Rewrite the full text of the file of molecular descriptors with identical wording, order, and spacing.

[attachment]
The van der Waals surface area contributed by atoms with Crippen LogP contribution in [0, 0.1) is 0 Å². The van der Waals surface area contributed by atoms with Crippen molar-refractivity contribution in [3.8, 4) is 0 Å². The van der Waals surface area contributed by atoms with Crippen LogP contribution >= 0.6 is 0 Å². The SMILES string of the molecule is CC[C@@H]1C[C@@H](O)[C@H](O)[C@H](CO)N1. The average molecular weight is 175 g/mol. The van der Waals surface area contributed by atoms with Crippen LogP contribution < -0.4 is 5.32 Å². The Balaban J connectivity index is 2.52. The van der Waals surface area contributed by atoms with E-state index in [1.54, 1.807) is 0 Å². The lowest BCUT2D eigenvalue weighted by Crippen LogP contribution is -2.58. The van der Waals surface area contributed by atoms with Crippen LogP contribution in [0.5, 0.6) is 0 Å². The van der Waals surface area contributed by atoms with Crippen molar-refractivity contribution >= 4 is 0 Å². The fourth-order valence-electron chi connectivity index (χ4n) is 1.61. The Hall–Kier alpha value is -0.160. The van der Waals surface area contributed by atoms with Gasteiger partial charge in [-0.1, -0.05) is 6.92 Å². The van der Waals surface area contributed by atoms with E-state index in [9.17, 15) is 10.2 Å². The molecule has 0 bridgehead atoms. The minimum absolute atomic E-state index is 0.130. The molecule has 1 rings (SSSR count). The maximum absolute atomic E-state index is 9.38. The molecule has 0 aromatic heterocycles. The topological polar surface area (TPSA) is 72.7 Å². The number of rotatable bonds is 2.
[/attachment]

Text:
The van der Waals surface area contributed by atoms with Crippen LogP contribution in [0, 0.1) is 0 Å². The van der Waals surface area contributed by atoms with Crippen molar-refractivity contribution in [3.8, 4) is 0 Å². The van der Waals surface area contributed by atoms with Crippen LogP contribution >= 0.6 is 0 Å². The SMILES string of the molecule is CC[C@@H]1C[C@@H](O)[C@H](O)[C@H](CO)N1. The average molecular weight is 175 g/mol. The van der Waals surface area contributed by atoms with Crippen LogP contribution < -0.4 is 5.32 Å². The Balaban J connectivity index is 2.52. The van der Waals surface area contributed by atoms with E-state index in [1.54, 1.807) is 0 Å². The lowest BCUT2D eigenvalue weighted by Crippen LogP contribution is -2.58. The van der Waals surface area contributed by atoms with Crippen LogP contribution in [0.5, 0.6) is 0 Å². The van der Waals surface area contributed by atoms with Crippen molar-refractivity contribution >= 4 is 0 Å². The fourth-order valence-electron chi connectivity index (χ4n) is 1.61. The Hall–Kier alpha value is -0.160. The van der Waals surface area contributed by atoms with Gasteiger partial charge in [-0.1, -0.05) is 6.92 Å². The van der Waals surface area contributed by atoms with E-state index in [9.17, 15) is 10.2 Å². The molecule has 0 bridgehead atoms. The minimum absolute atomic E-state index is 0.130. The molecule has 1 rings (SSSR count). The maximum absolute atomic E-state index is 9.38. The molecule has 0 aromatic heterocycles. The topological polar surface area (TPSA) is 72.7 Å². The number of rotatable bonds is 2.